As Charles, Bobby Haworth chills the audience with cold, crazy stares and his character's penchant for sexualizing young girls. Throughout the show, discussion of molested and murdered young girls occurs often, and we are left wondering if Bobby Haworth's Charles is guilty of the crimes. Fanny, played by Patricia Duran, yearns for attention from Charles and is disgusted by his lust for the girls she refers to as Faery Girls. H.R. Bradford's George is a fascinating study in overt sexuality. He plays his character in such a way that it seems that just about any conceivable sexual act fascinates George to some extent. Georgina, played by Christie Guidry-Stryk, is romantically involved with George and is playfully promiscuous. Like George, she enjoys a good snuff film, and as the play progresses we come to find out that her sex crazed brain is deftly attuned to the dark undercurrents of the production. Jon Harvey's Thomas and Amy Warren's Lauren are brusque and ensnared by their own libidinous and psychological games. As Joseph, Ronald Reeder creates an intriguing character who enjoys sketching people. Courtney Lomelo's Captain is an authoritative and imposing figure. Her arrival on the set begins the end of the production, and she takes full command of the play's abrupt finale. Darnea Olson and Lee Barker as the soldiers are intimidating in their silence and indifference.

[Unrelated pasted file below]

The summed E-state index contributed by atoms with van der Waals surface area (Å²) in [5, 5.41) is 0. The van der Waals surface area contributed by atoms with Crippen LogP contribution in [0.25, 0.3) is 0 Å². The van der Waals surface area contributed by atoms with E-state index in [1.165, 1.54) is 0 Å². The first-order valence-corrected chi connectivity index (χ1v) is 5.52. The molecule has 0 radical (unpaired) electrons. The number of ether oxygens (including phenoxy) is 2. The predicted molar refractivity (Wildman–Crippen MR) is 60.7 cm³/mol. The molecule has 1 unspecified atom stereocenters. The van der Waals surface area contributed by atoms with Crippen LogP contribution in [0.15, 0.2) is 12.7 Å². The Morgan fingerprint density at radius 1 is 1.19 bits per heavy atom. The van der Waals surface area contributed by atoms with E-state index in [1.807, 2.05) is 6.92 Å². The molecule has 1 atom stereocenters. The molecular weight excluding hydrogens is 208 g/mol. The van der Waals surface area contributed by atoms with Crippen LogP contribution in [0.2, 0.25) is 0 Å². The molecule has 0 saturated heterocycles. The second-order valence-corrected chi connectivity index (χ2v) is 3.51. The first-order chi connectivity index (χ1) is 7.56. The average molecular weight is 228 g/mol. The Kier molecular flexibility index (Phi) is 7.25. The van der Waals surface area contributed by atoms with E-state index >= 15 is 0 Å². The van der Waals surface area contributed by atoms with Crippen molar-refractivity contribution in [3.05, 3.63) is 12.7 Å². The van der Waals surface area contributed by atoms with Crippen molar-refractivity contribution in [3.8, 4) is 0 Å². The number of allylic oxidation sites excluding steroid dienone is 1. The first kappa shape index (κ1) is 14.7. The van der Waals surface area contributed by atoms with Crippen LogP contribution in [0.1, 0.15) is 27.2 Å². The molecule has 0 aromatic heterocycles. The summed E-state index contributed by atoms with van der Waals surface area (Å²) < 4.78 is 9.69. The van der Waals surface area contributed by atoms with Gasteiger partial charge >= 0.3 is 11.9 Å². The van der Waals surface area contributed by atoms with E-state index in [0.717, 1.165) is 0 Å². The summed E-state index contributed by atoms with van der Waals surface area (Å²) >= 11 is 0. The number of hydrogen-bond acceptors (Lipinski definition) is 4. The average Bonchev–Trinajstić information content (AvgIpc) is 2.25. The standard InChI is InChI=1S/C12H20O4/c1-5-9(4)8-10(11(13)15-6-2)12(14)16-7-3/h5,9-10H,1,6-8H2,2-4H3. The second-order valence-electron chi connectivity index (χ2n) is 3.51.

I feel remiss not to address the plot of Jon Harvey's work; however, this show feels like one that asks you to ascribe your own meaning on the piece. Thus, I feel everyone walks away with a different idea of what they witnessed. The characters in the production are gathered in a drawing room to discuss the passing of an important figure in the family; however, their discussion, especially in the asides delivered to the audience, often depart from this topic and expose the unsavory layers of their personages. As the play progresses, the relationships between these characters and the passage of time seems at flux, as some events are described as taking days in one moment and weeks in another. Regardless, I was swept away by these solemn figures and the narcissistic and sadistic musings that melancholy brings out of them.

BWW Reviews: Mildred's Umbrella Theater Company's ROME is Unsettling, Interesting Theatre